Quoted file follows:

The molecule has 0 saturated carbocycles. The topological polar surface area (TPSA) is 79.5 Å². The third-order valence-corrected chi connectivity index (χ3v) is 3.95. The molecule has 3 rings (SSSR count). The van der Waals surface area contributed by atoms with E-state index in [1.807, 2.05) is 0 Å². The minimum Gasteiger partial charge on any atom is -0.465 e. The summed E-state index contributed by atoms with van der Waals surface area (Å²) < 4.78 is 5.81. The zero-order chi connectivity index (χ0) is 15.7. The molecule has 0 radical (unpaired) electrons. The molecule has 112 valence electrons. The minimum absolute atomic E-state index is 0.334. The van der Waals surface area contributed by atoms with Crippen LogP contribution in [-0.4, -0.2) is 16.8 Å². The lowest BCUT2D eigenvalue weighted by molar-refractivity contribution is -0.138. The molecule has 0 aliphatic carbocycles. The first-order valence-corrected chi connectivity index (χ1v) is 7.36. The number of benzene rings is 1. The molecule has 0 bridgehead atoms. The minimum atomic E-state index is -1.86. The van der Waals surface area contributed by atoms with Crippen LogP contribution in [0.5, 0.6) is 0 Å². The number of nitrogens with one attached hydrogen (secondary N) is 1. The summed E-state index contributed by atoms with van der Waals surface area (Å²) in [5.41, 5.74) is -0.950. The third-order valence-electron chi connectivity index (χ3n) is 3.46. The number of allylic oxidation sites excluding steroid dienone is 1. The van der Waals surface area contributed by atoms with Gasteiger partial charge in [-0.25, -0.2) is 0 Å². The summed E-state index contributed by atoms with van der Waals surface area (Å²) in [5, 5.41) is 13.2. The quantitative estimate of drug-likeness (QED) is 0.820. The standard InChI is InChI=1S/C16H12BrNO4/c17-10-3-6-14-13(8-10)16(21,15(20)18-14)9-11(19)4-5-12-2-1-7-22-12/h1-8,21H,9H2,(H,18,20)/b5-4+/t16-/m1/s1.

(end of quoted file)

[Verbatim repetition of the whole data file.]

The molecule has 0 saturated carbocycles. The topological polar surface area (TPSA) is 79.5 Å². The third-order valence-corrected chi connectivity index (χ3v) is 3.95. The molecule has 3 rings (SSSR count). The van der Waals surface area contributed by atoms with E-state index in [1.807, 2.05) is 0 Å². The minimum Gasteiger partial charge on any atom is -0.465 e. The summed E-state index contributed by atoms with van der Waals surface area (Å²) < 4.78 is 5.81. The zero-order chi connectivity index (χ0) is 15.7. The molecule has 0 radical (unpaired) electrons. The molecule has 112 valence electrons. The minimum absolute atomic E-state index is 0.334. The van der Waals surface area contributed by atoms with Crippen LogP contribution in [-0.4, -0.2) is 16.8 Å². The lowest BCUT2D eigenvalue weighted by molar-refractivity contribution is -0.138. The molecule has 0 aliphatic carbocycles. The first-order valence-corrected chi connectivity index (χ1v) is 7.36. The number of benzene rings is 1. The molecule has 0 bridgehead atoms. The minimum atomic E-state index is -1.86. The van der Waals surface area contributed by atoms with Crippen LogP contribution in [0.5, 0.6) is 0 Å². The number of nitrogens with one attached hydrogen (secondary N) is 1. The summed E-state index contributed by atoms with van der Waals surface area (Å²) in [5.41, 5.74) is -0.950. The third-order valence-electron chi connectivity index (χ3n) is 3.46. The number of allylic oxidation sites excluding steroid dienone is 1. The van der Waals surface area contributed by atoms with Gasteiger partial charge in [-0.25, -0.2) is 0 Å². The summed E-state index contributed by atoms with van der Waals surface area (Å²) in [5, 5.41) is 13.2. The quantitative estimate of drug-likeness (QED) is 0.820. The standard InChI is InChI=1S/C16H12BrNO4/c17-10-3-6-14-13(8-10)16(21,15(20)18-14)9-11(19)4-5-12-2-1-7-22-12/h1-8,21H,9H2,(H,18,20)/b5-4+/t16-/m1/s1.